Tag Archives: competitive intelligence

Constructing Cassandra Now Available

Our new book on strategic surprise, Constructing Cassandra:  Reframing Intelligence Failure at the CIA, 1947-2001, is now available for pre-order worldwide.


Interested readers in North America can read reviews and order it via  Amazon.com or Barnes&Nobel;  in the UK you can use Amazon.co.uk; in the rest of the EU, you may wish to use Amazon.fr or Amazon.de; and in Asia you may wish to use  Amazon.jp.

If you do order it thank you.  Naturally, if you have any questions about the book, please ask us.

Meet us next week at SCIP in Orlando to talk about intelligence failure

We will be presenting our upcoming book, “Constructing Cassandra: Reframing intelligence failure at the CIA, 1947-2001” at the 28th Annual Strategic and Competitive Intelligence Professionals (SCIP) International Conference & Exhibition in Orlando (FL), USA. The conference runs from May 6th to 9th.

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Is Your Company Heading For a Cuban Missile Crisis? Steps to Make Sure Big Data is Working For You, Not Against You

Big data evidence hiding in plain sight

The rise of big data – the ability to gather massive amounts of information about both environment and operations – rests on the assumption that having more data gives organizations better control and the ability to avoid nasty surprises. It doesn’t. To understand why, consider the Cuba missile crisis that started exactly 50 years ago today.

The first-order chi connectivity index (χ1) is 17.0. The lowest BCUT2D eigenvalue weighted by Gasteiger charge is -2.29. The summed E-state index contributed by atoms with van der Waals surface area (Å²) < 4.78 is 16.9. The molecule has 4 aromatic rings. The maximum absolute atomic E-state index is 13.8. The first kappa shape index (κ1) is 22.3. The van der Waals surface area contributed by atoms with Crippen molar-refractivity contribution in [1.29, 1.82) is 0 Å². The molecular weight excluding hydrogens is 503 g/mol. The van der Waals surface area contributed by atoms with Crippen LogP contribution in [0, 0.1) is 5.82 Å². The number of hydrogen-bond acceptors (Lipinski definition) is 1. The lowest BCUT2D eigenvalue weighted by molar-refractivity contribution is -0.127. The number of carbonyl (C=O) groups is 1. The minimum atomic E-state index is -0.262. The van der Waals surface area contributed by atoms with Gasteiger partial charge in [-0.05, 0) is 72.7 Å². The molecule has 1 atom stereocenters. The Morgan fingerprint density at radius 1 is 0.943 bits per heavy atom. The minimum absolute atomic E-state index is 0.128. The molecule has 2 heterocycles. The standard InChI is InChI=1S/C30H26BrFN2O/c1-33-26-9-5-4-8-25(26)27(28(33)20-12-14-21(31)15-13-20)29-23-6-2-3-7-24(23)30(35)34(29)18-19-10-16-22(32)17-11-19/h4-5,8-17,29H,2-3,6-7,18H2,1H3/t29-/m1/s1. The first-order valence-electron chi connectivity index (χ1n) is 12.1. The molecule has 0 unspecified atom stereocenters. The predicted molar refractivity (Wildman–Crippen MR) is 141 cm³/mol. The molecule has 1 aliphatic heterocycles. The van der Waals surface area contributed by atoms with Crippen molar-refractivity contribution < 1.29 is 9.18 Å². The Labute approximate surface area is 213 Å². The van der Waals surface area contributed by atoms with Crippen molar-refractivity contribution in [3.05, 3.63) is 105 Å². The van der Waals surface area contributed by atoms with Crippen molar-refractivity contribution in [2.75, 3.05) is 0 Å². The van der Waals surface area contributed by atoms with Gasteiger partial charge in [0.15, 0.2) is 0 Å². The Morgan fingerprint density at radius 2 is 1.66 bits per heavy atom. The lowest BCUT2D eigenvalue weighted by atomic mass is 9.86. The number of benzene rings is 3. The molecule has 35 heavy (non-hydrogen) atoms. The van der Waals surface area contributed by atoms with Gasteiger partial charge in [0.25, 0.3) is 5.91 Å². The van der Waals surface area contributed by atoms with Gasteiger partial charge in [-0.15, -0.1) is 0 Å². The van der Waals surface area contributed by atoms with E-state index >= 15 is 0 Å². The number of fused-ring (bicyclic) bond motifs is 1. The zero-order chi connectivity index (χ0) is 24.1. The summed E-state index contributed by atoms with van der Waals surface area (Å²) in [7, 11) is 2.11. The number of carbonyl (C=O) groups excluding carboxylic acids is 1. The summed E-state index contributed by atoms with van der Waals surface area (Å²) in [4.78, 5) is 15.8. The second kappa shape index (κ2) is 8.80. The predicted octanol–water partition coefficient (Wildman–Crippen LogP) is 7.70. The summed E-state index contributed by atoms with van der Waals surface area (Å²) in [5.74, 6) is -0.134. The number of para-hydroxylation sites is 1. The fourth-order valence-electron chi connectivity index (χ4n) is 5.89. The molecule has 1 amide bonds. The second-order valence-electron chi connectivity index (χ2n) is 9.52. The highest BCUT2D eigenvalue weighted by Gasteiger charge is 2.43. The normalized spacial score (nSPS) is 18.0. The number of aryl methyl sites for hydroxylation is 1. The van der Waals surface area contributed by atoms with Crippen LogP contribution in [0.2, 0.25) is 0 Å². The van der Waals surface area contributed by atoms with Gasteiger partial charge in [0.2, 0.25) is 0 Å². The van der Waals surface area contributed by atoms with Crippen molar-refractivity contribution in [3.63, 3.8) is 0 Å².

Read more on our latest Forbes piece here.

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Competitive intelligence and strategic surprises: Why monitoring weak signals is not the right approach

The difficulty of anticipating strategic surprises is often ascribed to a ‘signal-to-noise’ problem, i.e. to the inability to pick up so-called ‘weak signals’ that foretell such surprises.  In fact, monitoring of weak signals has become a staple of competitive intelligence.  This is all the more so since the development of information technology that allows the accumulation and quasi-automatic processing of massive amount of data.  The idea is that the identification of weak signals will enable an organization to detect a problem (or an opportunity) early and, hence, to react more quickly and more appropriately.  For instance, a firm can detect a change in attitude of consumer behavior by spending time with the most advanced of them, as Nokia did in the early 1990s, a move that enabled the firm to realize that the mobile phone was becoming a fashion item.

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